We can do what “they” do. “They” can’t do what we do. We ought to be able to make something of that. 

    • #28
  29. SkipSul Inactive
    SkipSul
    @skipsul

    Susan Quinn (View Comment):

    Gary McVey (View Comment):
    Amen! One of the questions I’ve glossed over is, what’s a “conservative movie”? One with lots of respect for national traditions? Social conservatism? “Free Minds, Free Markets, Free Movement”? Is “American Sniper” a conservative movie? “Juno”? There’s no easy way to categorize works that differ as much as “The Searchers” and a Dinesh D’ Souza documentary. Yet, like the judge said about pornography, we (sort of) know it when we see it. I’m using the non-standard definition of “something that conservatives would like to see on screen but aren’t seeing today”.

    Your point is partly true. I would say that a conservative movie does not have to be thoroughly and completely conservative. For example , I wouldn’t care if it had a gay character. I would also say that if the film has too many Leftist values, it’s probably not conservative. If it glorifies abortion, anti-police, attacks on religion, same-sex marriage as emphasized points, for example, it’s not going to fit into the conservative milieu.

    There’s something important to remember about fiction: good fiction, while fictional, is true.  When stories fail, they fail because they ultimately are untrue stories, and often we can feel that.  That’s what makes so many liberal stories so terrible – whether they insult us or not, what makes them unwatchable is that they also fail as stories.  This is also why so many conservative projects fail, especially when they try to skewer liberals – they’re bad stories because they’re flat and don’t even tell the truth about liberals, just a flattened and oversimplified strawman version.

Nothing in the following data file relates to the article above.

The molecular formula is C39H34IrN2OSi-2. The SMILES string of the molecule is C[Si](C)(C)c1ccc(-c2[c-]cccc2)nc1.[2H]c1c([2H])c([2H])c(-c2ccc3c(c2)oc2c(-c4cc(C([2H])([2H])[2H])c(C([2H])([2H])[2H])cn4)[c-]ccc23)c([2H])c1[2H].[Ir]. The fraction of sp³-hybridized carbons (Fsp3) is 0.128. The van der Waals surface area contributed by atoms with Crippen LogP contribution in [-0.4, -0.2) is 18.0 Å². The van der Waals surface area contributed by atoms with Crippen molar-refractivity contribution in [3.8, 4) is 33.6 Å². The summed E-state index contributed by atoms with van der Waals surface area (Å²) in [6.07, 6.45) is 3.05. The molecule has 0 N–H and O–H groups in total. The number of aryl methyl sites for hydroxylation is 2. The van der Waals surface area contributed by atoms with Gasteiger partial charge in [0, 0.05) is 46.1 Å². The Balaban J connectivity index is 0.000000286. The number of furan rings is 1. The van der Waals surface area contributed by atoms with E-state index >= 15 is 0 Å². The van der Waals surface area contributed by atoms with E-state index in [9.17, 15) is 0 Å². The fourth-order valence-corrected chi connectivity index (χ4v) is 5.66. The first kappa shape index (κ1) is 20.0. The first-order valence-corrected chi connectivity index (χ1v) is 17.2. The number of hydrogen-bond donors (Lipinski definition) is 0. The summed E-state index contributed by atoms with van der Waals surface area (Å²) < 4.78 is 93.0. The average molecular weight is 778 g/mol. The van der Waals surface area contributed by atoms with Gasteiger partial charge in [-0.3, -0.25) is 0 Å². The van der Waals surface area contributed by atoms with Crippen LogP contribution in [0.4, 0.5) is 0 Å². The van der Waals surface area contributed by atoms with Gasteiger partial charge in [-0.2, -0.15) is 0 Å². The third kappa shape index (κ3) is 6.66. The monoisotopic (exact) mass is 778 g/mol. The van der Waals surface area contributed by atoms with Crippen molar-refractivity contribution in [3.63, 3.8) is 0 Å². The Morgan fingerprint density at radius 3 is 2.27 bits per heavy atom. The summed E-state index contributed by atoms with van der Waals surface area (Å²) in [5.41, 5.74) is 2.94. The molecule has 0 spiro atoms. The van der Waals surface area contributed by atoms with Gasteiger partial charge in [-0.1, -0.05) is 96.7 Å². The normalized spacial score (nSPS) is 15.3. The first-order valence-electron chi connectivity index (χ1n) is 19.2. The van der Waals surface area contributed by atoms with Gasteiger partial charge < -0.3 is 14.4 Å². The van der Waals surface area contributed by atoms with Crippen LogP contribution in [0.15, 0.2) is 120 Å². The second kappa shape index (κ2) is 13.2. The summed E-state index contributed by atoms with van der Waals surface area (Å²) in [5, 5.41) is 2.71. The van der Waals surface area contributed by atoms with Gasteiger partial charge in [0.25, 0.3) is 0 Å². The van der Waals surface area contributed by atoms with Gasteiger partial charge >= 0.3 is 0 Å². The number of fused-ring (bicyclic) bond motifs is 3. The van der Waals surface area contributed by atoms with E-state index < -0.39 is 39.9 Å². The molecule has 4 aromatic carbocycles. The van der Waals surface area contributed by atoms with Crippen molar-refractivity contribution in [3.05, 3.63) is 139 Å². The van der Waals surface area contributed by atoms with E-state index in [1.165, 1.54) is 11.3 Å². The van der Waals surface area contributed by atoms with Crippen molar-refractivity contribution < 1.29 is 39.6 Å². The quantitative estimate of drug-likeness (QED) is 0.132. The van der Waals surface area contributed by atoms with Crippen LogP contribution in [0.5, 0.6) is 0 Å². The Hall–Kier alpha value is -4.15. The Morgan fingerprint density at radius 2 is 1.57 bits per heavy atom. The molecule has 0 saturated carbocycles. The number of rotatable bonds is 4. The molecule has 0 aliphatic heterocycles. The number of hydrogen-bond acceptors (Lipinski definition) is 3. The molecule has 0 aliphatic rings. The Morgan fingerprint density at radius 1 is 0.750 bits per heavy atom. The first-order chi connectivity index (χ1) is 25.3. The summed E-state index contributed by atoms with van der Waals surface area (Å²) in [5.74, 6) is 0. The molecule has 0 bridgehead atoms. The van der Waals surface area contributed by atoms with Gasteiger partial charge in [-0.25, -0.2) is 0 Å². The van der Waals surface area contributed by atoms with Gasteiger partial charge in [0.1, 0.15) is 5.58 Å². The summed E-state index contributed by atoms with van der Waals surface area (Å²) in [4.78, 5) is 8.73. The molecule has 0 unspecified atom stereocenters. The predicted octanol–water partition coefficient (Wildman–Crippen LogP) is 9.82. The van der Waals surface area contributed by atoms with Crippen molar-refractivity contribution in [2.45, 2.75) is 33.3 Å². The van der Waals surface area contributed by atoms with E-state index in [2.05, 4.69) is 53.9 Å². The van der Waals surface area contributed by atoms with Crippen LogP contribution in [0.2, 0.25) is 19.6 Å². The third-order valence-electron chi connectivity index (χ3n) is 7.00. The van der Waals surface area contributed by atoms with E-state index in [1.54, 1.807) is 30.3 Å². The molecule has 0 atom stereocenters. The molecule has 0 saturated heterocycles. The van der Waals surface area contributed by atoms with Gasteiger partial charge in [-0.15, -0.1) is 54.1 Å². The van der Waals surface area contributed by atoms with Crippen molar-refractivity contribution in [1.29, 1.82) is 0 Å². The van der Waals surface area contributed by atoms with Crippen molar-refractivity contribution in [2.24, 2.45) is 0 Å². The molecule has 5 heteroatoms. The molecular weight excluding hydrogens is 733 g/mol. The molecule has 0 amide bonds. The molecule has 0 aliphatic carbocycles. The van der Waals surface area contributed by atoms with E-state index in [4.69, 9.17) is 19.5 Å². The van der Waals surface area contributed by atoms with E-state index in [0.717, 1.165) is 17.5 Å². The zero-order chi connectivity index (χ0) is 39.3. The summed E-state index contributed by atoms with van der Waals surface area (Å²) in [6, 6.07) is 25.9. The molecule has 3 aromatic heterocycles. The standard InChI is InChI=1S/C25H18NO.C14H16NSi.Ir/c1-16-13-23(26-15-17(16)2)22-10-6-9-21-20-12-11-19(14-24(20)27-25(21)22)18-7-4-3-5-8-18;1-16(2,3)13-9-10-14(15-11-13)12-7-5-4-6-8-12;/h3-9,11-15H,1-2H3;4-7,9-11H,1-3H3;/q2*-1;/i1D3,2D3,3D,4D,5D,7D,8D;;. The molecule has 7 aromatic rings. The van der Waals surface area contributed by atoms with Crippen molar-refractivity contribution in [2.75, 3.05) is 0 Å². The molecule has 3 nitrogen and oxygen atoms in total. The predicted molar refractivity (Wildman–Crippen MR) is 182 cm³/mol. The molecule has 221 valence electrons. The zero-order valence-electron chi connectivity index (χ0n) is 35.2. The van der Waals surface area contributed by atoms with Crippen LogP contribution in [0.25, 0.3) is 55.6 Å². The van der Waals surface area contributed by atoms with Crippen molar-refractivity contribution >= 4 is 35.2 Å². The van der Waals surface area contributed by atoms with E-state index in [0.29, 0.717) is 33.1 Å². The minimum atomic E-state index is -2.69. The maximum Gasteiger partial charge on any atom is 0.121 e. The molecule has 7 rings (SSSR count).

Story matters.

    • #29
  30. SkipSul Inactive
    SkipSul
    @skipsul

    This was a lecture I attended at a writer’s conference back in June (you can see me in the audience).  It’s not a short lecture.  It’s also not a lecture aimed at conservatives or revolutionaries per se, but at Christian writers, artists, podcasters, musicians, and so forth.

    I’ll distill a key point, but encourage the rest of you to watch it if you have the time.

    Madeline L’Engle said of Christianity that it is a light so lovely we should want to share it with the world.  And that’s another facet of what needs done with conservatism and the culture: if we’re right about what we have, we need to show how great it is, not merely hatchet those who cannot or will not see it.  

    • #30